How to: Create an Ajax-based Auto-completing Search Field for your WordPress Theme

Why not helping your visitors to find what they’re looking for on your blog, by using a cool auto-completion on your search field? To do so, we’ll use WordPress tagcloud, php and ajax.

Please note that even if this code is fully functional, this is an experimentation, and the SQL query isn’t really optimized.

The idea

We will use tags as a list of keyword to suggest to the readers.

When someone will start to type on the search field, we will use Javascript to send a request to a php page which will do the following SQL request SELECT * FROM matable WHERE ‘name’ LIKE ‘$search%’. Via Ajax, we’ll send back the request results to our page, and display it to the visitor.

First part: PHP

The first thing to do is to create a php page. This page will send a request to our WP database and display the tags as a html unordered list.
if (isset($_POST['search'])) {
$search = htmlentities($_POST['search']);
} else $search ='';
$db = mysql_connect('localhost','root',''); //Don't forget to change
mysql_select_db('wp', $db); //theses parameters
$sql = "SELECT name from wp_terms WHERE name LIKE '$search%'";
$req = mysql_query($sql) or die();
echo '<ul>';
while ($data = mysql_fetch_array($req))
echo '<li><a href="#" onclick="selected(this.innerHTML);">'.htmlentities($data['name']).'</a></li>';
echo '</ul>';

This code is simple: It receive a POST parameter (The letter(s) typed in the search field by the visitor) and then sends a request to our WP database in order to gets all tags starting with the letter(s) typed in the search box.

Part two: Ajax

Now it’s time to start the client-side programming. We need to code 4 Javascript functions in order to make our auto-completion work:

  • Function ajax() will create a XMLHTTPRequest object.
  • Function request() will send an Ajax request to our gettags.php file.
  • Function return() will return gettags.php contents.
  • And the selected() function will update the search field.

Here’s our gettags.js file and the 4 functions needed:
var myAjax = ajax();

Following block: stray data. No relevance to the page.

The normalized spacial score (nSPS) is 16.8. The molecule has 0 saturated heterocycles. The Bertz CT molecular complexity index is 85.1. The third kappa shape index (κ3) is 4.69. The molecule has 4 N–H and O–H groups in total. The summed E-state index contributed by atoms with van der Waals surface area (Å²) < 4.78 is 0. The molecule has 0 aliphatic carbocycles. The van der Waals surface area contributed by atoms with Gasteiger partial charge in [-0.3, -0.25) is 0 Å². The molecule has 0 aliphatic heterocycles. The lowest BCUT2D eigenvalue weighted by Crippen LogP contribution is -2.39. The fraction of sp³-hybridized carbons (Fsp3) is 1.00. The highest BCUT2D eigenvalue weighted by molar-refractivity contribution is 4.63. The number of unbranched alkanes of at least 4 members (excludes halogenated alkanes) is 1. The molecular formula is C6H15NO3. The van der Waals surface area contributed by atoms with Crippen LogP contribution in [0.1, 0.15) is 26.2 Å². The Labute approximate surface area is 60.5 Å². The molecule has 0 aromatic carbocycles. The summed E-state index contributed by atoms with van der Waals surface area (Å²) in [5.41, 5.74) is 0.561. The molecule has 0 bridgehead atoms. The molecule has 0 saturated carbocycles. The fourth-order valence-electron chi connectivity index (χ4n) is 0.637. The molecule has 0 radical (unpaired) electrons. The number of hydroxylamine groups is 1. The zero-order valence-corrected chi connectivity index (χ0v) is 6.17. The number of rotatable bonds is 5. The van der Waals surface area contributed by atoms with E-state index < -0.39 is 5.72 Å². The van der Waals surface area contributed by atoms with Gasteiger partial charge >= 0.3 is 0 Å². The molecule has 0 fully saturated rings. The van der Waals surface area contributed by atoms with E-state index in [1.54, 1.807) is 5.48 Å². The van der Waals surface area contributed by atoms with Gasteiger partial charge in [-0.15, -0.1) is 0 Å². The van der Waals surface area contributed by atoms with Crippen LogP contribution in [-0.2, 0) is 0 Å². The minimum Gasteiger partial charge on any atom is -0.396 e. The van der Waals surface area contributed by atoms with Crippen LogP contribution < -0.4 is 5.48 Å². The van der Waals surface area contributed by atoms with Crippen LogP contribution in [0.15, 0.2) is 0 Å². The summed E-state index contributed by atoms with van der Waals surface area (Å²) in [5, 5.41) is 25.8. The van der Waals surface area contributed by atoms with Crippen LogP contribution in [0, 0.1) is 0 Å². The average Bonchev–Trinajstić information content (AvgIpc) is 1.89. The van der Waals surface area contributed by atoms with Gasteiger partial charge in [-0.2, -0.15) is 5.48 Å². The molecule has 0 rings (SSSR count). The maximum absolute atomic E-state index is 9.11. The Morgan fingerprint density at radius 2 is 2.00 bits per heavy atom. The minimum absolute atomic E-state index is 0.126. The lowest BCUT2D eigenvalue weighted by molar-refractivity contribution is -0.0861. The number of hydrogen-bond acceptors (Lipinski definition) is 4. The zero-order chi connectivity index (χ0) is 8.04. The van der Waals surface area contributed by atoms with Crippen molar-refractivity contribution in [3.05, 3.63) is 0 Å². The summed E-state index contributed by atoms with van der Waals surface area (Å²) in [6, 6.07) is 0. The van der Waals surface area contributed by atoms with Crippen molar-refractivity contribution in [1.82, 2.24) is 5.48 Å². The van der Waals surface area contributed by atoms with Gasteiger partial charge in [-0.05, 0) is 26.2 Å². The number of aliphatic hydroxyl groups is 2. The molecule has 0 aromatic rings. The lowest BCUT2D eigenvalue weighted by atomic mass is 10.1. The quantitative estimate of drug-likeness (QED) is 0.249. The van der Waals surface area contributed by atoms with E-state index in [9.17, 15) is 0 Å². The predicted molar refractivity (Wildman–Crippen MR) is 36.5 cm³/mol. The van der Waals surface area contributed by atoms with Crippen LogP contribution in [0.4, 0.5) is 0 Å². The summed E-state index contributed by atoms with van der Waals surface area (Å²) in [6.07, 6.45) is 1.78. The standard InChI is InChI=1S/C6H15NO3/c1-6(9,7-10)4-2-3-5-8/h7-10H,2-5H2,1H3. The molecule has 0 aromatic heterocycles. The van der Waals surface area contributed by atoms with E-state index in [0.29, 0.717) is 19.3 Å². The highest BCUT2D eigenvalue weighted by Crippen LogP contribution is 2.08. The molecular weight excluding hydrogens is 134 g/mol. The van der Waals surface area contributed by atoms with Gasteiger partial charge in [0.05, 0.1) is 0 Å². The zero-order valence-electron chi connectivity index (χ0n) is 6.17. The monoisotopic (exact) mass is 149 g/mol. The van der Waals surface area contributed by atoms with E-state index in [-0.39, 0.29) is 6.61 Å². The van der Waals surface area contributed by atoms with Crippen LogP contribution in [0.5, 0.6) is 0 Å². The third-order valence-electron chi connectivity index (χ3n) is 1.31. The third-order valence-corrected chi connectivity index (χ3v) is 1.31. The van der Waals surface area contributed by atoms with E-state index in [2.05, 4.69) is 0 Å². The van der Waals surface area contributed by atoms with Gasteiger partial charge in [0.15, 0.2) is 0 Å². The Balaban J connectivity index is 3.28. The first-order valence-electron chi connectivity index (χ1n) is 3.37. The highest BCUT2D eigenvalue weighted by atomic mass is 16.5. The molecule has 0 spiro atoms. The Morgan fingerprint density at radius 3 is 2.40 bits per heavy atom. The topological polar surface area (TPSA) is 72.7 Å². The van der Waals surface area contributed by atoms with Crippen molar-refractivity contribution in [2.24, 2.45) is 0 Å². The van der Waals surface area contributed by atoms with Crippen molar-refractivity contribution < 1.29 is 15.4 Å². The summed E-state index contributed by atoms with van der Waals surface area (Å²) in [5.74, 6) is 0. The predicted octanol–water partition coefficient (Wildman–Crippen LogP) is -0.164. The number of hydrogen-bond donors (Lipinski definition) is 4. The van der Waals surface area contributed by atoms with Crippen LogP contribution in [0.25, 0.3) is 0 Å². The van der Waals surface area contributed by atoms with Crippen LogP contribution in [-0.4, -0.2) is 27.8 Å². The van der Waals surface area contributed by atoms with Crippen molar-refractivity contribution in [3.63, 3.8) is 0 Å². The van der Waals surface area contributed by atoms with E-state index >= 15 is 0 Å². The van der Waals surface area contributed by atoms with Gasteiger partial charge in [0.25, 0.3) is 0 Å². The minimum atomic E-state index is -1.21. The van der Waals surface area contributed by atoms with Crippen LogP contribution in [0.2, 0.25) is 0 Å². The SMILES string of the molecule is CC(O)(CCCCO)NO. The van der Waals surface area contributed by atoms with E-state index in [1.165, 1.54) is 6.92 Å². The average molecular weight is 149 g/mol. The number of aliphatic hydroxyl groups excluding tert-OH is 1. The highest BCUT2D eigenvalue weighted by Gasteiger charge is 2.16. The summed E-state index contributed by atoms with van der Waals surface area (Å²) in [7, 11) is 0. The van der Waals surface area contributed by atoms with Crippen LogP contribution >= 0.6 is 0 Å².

function ajax() {
var ajax = null;
if (window.XMLHttpRequest) {
try {
ajax = new XMLHttpRequest();
catch(e) {}
else if (window.ActiveXObject) {
try {
ajax = new ActiveXObject("Msxm12.XMLHTTP");
catch (e){
ajax = new ActiveXObject("Microsoft.XMLHTTP");
catch (e) {}
return ajax;
function request(str) {
//Don't forget to modify the path according to your theme"POST", "wp-content/themes/openbook-fr/gettags.php");
myAjax.onreadystatechange = result;
myAjax.setRequestHeader("Content-type", "application/x-www-form-urlencoded");
function result() {
if (myAjax.readyState == 4) {
var liste = myAjax.responseText;
var cible = document.getElementById('tag_update').innerHTML = liste;
document.getElementById('tag_update').style.display = "block";
function selected(choice){
var cible = document.getElementById('s');
cible.value = choice;
document.getElementById('tag_update').style.display = "none";

Part three: Editing your theme

Now that we have our php and javascript ready, we can edit the searchform.php file from your WP theme:

Your searchform.php file should look like this:
<form method="get" id="searchform" action="<?php bloginfo('url'); ?>/">
<input type="text" value="<?php the_search_query(); ?>" name="s" id="s" />
<input type="submit" id="searchsubmit" value="Search" />

We have to add a div, which will display the received data from the request, as well as a Javascript event on the search form:
<form method="get" id="searchform" action="<?php bloginfo('url'); ?>/">
<input type="text" value="<?php the_search_query(); ?>" name="s" id="s" onkeyup="request(this.value);"/>
<input type="submit" id="searchsubmit" value="Search" class="button" />
<div id="tag_update"></div>

Final part: CSS